Of course, the giant carcass is more likely to be what remains of someone’s beloved canine companion, and is currently being analysed to find out how long it was buried in the grounds of monastic ruins.
The site was left almost untouched until last year, when site managers, and chamber music academy, Pro Corda teamed up with DigVentures to run only the second ‘crowdfunded’ community project of its kind.
DigVentures managing director Lisa Westcott Wilkins said: “We’re still waiting for results from specialists but we believe the bones are from when the abbey was active – so they could be medieval.
“The dog is huge – about the size of a Great Dane – and was found near where the abbey’s kitchen would have been. It was quite a surprise. We’re all dog lovers and we have a site dog with us on our digs, so it was quite poignant. Even back then, pets were held in high regard.”
It is hoped the skeleton will be exhibited as part of this year’s dig, which has received financial backing from the Heritage Lottery Fund to allow organisers to replace paper context sheets with a digital recording system, tailored to meet the needs of a worldwide community archaeology team.
Mrs Westcott Wilkins, whose team includes former Time Team archaeologist Raksha Dave, said: “There is evidence of a prehistoric age at the abbey, which even English Heritage had been unaware of. We’re really looking forward to going back. This year we can involve the public much more. They can get immediate online access.”
Saturday, 17th May, 2014
Groundbreaking scan reveals evidence of ritual human sacrifice…in Salford
Scientists and archaeologists at the University of Manchester have uncovered evidence that our ancestors carried out ritual human sacrifice … in Salford.
The discovery, captured on camera for an upcoming Channel 5 documentary, was made during a ground-breaking CT scan of the 1,900-year-old remains of ‘ Worsley Man’ – whose head was found in a Salford peat bog [Chat Moss] in 1958.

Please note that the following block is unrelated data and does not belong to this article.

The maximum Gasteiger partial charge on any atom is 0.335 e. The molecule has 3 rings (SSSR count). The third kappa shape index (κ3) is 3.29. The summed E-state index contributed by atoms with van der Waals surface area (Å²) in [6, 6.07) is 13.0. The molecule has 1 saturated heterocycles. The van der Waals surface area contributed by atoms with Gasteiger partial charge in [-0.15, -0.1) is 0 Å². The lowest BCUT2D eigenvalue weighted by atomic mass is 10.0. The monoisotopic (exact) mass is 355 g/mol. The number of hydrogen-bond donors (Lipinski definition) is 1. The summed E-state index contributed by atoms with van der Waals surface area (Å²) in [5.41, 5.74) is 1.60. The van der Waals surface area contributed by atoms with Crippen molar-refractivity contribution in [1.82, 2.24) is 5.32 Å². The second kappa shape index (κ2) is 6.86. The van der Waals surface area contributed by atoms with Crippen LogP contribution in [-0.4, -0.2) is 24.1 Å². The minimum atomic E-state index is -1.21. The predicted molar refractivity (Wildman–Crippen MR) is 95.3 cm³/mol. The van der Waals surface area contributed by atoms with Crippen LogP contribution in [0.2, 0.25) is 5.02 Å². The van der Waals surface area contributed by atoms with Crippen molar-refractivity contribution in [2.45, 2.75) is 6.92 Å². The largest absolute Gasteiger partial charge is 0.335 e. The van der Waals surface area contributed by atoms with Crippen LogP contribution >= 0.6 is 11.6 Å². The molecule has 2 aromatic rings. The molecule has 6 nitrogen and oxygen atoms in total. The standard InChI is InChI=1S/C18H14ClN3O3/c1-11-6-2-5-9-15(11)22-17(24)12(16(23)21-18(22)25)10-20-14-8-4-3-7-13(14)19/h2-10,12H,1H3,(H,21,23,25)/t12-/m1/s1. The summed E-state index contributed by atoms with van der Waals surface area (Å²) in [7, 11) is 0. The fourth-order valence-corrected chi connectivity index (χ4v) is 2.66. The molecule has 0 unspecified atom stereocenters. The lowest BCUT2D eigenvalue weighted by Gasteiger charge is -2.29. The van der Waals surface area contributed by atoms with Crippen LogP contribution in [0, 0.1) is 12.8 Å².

Worsley Man, now kept at Manchester Museum but thought to have lived around 100AD when Romans occupied Britain, has been X-rayed before - but never with such an advanced scanner .
The 3D scan at the Manchester X-Ray Imaging Facility revealed a sharp, pointed object hidden deep within Worsley Man’s neck.
According to archaeologist Dr Melanie Giles from the University of Manchester this object appears to be a ceremonial spear tip that snapped off when thrust into him.
Forensic analysis has revealed that the Iron Age victim was also smashed over the head with a heavy blade, garrotted and decapitated – in a gruesome group attack.
Dr Giles said: “It’s revealing a completely new injury that hasn’t seen the light of day for nearly two thousand years. To see it on a computer screen is no less exciting than finding it in the soil and uncovering it with your trowel. It’s a modern way of making discoveries and that’s ground-breaking and very exciting.”
Remarkably, this vicious killing in a bog does not appear to be a one-off.
Worsley Man is one of dozens of Iron-Age bodies unearthed in peat bogs throughout Northern Europe that show signs of violent death*. Many of these iron-age victims have been incredibly well preserved by the bog.**
Cold, airless conditions prevent flesh-eating micro-organisms from destroying soft tissue whilst acid within the bog effectively tans the flesh turning bodies to leather.